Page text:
We do not display disability information for organizations with fewer than 15 staff.

Equity strategies

Last updated: 12/15/2022

GuideStar partnered with Equity in the Center - an organization that works to shift mindsets, practices, and systems to increase racial equity - to create this section. Learn more

  • We review compensation data across the organization (and by staff levels) to identify disparities by race.
  • We ask team members to identify racial disparities in their programs and / or portfolios.
  • We analyze disaggregated data and root causes of race disparities that impact the organization's programs, portfolios, and the populations served.
  • We disaggregate data to adjust programming goals to keep pace with changing needs of the communities we support.
  • We employ non-traditional ways of gathering feedback on programs and trainings, which may include interviews, roundtables, and external reviews with/by community stakeholders.
  • We disaggregate data by demographics, including race, in every policy and program measured.
  • We have long-term strategic plans and measurable goals for creating a culture such that one’s race identity has no influence on how they fare within the organization.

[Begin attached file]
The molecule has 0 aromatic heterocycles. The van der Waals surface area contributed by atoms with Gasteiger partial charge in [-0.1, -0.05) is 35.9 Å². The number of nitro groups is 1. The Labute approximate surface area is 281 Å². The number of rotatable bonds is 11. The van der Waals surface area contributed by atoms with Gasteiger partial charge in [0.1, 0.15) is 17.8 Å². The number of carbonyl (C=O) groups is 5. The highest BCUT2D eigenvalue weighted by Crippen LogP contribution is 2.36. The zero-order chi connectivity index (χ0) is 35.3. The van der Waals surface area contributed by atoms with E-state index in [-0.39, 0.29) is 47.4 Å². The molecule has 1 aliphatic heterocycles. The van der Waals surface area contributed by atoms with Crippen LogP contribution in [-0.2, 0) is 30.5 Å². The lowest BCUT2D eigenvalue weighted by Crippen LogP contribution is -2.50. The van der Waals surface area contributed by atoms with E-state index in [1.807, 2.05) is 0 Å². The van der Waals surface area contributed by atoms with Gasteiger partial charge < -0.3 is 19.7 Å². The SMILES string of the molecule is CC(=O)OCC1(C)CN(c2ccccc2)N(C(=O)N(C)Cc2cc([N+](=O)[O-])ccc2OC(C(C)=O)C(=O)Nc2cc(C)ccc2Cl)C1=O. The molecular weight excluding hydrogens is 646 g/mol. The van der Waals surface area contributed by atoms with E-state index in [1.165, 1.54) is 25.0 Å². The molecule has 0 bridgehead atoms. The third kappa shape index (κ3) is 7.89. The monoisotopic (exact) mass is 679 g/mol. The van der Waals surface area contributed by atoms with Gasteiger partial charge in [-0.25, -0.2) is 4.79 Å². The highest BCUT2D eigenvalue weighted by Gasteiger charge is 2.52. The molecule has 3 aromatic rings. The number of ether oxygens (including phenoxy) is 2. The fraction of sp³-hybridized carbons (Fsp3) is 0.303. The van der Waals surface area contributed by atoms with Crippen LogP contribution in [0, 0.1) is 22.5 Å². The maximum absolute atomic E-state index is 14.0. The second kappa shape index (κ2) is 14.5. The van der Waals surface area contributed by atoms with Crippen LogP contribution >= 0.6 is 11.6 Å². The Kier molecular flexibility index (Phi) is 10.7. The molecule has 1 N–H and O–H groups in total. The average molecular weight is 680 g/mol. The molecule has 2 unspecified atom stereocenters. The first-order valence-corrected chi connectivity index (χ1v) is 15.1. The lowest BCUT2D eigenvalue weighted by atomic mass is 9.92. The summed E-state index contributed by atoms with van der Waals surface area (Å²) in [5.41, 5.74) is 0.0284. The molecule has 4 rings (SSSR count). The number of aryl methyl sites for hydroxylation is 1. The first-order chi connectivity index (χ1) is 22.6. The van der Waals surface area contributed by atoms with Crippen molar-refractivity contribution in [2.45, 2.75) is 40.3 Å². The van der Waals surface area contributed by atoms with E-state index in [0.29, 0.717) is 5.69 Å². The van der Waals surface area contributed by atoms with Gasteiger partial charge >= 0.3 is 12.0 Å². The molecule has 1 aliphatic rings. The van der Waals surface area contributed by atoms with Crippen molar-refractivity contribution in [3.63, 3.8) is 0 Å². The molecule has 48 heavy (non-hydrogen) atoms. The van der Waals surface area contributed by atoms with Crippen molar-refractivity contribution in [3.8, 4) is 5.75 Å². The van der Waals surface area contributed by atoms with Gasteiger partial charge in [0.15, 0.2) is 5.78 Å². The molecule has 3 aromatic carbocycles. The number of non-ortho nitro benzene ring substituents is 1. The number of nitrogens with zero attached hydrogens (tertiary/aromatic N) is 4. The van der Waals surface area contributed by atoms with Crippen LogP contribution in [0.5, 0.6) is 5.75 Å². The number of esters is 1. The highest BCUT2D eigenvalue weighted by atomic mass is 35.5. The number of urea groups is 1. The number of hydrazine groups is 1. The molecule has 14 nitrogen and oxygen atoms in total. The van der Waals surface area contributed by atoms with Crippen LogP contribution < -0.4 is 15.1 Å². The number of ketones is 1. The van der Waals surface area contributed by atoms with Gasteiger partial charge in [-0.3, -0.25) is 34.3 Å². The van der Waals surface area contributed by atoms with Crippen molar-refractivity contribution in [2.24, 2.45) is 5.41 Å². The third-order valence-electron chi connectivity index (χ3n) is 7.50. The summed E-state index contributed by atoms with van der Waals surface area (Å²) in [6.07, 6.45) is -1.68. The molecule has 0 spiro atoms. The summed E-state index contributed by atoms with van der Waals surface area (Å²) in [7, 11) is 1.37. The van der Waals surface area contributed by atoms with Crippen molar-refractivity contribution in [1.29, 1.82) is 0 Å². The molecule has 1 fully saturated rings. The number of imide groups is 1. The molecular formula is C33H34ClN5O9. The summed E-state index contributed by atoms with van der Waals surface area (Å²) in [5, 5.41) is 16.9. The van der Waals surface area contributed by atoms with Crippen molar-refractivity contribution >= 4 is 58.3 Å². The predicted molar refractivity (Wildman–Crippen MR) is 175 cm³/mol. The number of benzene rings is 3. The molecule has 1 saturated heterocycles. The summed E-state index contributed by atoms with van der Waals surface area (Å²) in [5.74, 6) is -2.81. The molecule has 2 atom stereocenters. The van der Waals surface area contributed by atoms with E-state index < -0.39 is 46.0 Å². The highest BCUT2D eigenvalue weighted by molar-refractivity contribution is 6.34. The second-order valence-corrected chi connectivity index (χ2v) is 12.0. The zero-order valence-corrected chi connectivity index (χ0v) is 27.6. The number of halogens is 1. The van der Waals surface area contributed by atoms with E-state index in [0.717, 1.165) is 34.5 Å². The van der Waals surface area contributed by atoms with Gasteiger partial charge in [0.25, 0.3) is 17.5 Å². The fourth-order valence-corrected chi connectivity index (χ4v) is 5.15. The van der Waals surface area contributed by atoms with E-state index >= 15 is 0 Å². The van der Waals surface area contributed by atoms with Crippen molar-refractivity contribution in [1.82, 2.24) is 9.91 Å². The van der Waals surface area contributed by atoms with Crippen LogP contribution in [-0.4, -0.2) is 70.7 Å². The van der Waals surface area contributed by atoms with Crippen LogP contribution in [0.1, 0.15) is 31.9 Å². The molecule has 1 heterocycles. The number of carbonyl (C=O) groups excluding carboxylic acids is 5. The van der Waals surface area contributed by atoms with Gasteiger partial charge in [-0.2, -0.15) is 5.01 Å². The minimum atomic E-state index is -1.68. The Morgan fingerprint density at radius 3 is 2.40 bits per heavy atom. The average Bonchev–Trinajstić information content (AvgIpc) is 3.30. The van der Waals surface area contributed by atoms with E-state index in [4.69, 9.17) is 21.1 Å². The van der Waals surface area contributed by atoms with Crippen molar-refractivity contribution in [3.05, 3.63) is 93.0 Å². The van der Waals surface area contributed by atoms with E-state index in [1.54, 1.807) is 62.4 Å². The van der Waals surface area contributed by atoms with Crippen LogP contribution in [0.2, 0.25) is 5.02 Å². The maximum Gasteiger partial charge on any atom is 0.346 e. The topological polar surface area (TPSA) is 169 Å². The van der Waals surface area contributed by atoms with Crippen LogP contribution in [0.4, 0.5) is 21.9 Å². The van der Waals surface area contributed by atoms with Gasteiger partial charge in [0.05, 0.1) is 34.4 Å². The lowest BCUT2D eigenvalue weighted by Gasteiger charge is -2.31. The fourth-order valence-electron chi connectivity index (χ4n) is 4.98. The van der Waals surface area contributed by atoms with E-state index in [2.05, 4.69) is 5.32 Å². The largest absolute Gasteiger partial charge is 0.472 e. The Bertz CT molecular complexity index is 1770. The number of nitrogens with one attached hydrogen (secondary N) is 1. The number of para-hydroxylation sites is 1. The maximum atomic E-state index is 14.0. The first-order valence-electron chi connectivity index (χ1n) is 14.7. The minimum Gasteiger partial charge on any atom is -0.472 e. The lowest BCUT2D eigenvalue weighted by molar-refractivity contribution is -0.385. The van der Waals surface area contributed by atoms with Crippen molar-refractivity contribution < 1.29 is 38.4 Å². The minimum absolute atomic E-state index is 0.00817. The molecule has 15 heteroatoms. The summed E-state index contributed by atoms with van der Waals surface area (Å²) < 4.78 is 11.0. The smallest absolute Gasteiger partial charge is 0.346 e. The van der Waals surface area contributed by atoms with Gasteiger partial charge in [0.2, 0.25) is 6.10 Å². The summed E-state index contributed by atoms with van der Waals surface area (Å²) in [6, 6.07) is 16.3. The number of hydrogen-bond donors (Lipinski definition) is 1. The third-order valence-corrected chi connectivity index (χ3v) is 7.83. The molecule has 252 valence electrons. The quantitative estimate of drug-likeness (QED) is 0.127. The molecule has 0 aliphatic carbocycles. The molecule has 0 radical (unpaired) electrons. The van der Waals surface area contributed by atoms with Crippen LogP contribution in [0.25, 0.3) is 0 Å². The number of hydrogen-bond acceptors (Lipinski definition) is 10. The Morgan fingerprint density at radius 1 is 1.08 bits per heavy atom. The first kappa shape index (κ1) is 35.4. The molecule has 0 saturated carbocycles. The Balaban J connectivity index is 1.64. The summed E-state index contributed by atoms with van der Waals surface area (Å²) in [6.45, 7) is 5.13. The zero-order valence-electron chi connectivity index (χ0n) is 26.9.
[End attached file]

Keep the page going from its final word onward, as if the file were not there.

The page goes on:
Policies and processes
  • We use a vetting process to identify vendors and partners that share our commitment to race equity.
  • We have a promotion process that anticipates and mitigates implicit and explicit biases about people of color serving in leadership positions.
  • We seek individuals from various race backgrounds for board and executive director/CEO positions within our organization.
  • We have community representation at the board level, either on the board itself or through a community advisory board.
  • We help senior leadership understand how to be inclusive leaders with learning approaches that emphasize reflection, iteration, and adaptability.
  • We measure and then disaggregate job satisfaction and retention data by race, function, level, and/or team.
  • We engage everyone, from the board to staff levels of the organization, in race equity work and ensure that individuals understand their roles in creating culture such that one’s race identity has no influence on how they fare within the organization.